Nowhere and...everywhere, really.
Despite keeping a relatively low profile this year (not by choice), Holmes’ celebrity status has continued to grow, much to her detractors’ chagrin. She remains a pop culture darling—a braggadocio extraordinaire of sorts—whose tarnished reputation has had little impact on her public appeal.
Holmes first charmed audiences with her meteoric rise among Silicon Valley entrepreneurs. Her too-good-to-be-true story, rehashed ad nauseam in countless publications, is now almost as renowned as her idol’s, Steve Jobs, and practically as chronicled: Holmes’ rise and fall from the entrepreneurial elite is extensively detailed in Wall Street Journal reporter John Carreyrou’s best-selling book, “Bad Blood: Secrets and Lies in a Silicon Valley Startup,” which is currently being developed for Hollywood by Oscar-winning director and former “Saturday Night Live” head writer Adam McKay. Jennifer Lawrence is reportedly set to play Jobsian wannabe Holmes.
“I can’t wait to get into that story,” McKay told Vanity Fair in 2017.
Neither could other reporting outlets. In January, ABC News rolled out a seven-part podcast (The Dropout) featuring deposition interviews with Holmes and ex-boyfriend Ramesh “Sunny” Balwani, president/chief operating officer of the now-defunct Theranos.
The culmination of a three-year investigation, The Dropout attempts to explain Holmes’ ability to dupe Silicon Valley investors out of millions of dollars and why “so many smart people [got] it so wrong along the way.”
HBO tackles the same issues and more in its two-hour documentary, “The Inventor: Out For Blood in Silicon Valley” from Alex Gibney. Released in March, the film examines Holmes’ massive web of deception as well as the psychology of deceit through never-before-seen footage and interviews with former company insiders. “Elizabeth was lying about the accuracy of the blood tests,” one of the insiders declares in the docudrama’s two-minute trailer.
“It was all a show,” asserts another.
Other interviewees, however, question whether Holmes deliberately lied.
“I don’t know if she’s lying, or if it’s an unconscious, self-protective, reconstructed reality,” Fortune’s Roger Parloff asserts in the film. “But what is coming out of her mouth is not mapping onto reality.”
Actually, little that came out of Holmes’ mouth was based in truth. And while the extent of such dishonesty should logically render any motive irrelevant, several subjects in Gibney’s film appear conflicted about Holmes’s intent. Was she a conniving con artist, or merely a victim of Silicon Valley’s “fake it until you make it” culture?
Does it really matter at this point?
Vanity Fair thinks not: “What’s interesting isn’t so much whether Holmes knowingly lied or not, but the fact that journalists, who went so far as to share their interview recordings with Gibney, remain so fascinated with this question,” film critic K. Austin Collins wrote upon the documentary’s release. “The strange truth of ‘The Inventor’ is that even now that the breadth of her deceptions has become clear, Holmes still fascinates. The reporters in the film are still surprisingly breathless when describing her meteoric rise and catastrophic fall; they still, even from this vantage, spin stories of her childhood interest in ‘Moby Dick.’ To even pose the question of whether her lies count as the worst kind of lies is beside the point. The real fun, Gibney suggests, is in wondering about the things we can’t know: Holmes’s inner life and motivation, the person that’s revealed when we peel back the layers of self-deception that landed her here—to say nothing of her strategic image-making, in which even Errol Morris played a part. In the end, Holmes remains the complex, magnetic, repulsive, odd, completely watchable star of a thriller that’s ongoing. And the rest of us remain her captive audience.”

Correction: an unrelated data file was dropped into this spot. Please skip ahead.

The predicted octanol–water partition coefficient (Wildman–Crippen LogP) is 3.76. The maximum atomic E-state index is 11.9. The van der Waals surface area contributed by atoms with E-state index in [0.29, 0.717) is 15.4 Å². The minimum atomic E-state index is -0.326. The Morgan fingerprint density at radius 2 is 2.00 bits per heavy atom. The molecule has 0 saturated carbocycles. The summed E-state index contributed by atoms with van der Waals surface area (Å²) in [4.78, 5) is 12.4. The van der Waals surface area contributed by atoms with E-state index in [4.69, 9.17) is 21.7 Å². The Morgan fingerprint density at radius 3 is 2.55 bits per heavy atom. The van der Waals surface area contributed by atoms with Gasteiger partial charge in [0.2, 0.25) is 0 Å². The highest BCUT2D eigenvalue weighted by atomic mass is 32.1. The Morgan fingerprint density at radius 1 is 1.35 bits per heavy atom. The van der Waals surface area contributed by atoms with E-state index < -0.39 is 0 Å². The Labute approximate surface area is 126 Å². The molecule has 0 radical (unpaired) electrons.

Captivated audience, actually.
A bizarre kind of celebrity worship (or public fascination) has kept Holmes in the news consistently since the release of Gibney’s documentary, whether it be for personal, professional, or legal reasons. In June, word leaked that the Stanford University dropout had married her boyfriend of two years, 27-year-old MIT grad Billy Evans, the heir to a California hotel chain. According to multiple news sources, the pair lived in a luxury apartment in San Francisco’s Russian Hill neighborhood with their Siberian husky until they moved out in April. Business Insider provided interested parties with a peek into the complex, posting pictures of the building on its website along with a description of the couple’s supposed living quarters. Citing CNBC, the Business Insider story said the apartment complex’s hallways are lined with “dark brown mosaic carpeting, and white apartment doors featuring gold doorknobs.” It also reported (from CNBC) that Holmes and Evans occupied a corner unit in the building, offering them some of the best views of anyone in the complex.
Compelling information, for sure.
Perhaps more fascinating: the chatter that Holmes is reportedly seeking funding for a new startup venture less than a year after Theranos closed its doors. She’s also supposedly desperate to write a book.
A book might not be a bad idea. It could, after all, clear up any misconceptions about Holmes’s true motivations for founding Theranos. But it may also substantiate her reputation as a clever swindler with both sociopathic and narcissistic tendencies.
Either way, the book would likely be a best seller. “The Theranos debacle is, undeniably, a story about stories,” Vanity Fair’s Collins wrote, “and Holmes was full of them.”
Strangely enough, the public just can’t seem to get enough of those stories. Or of Holmes.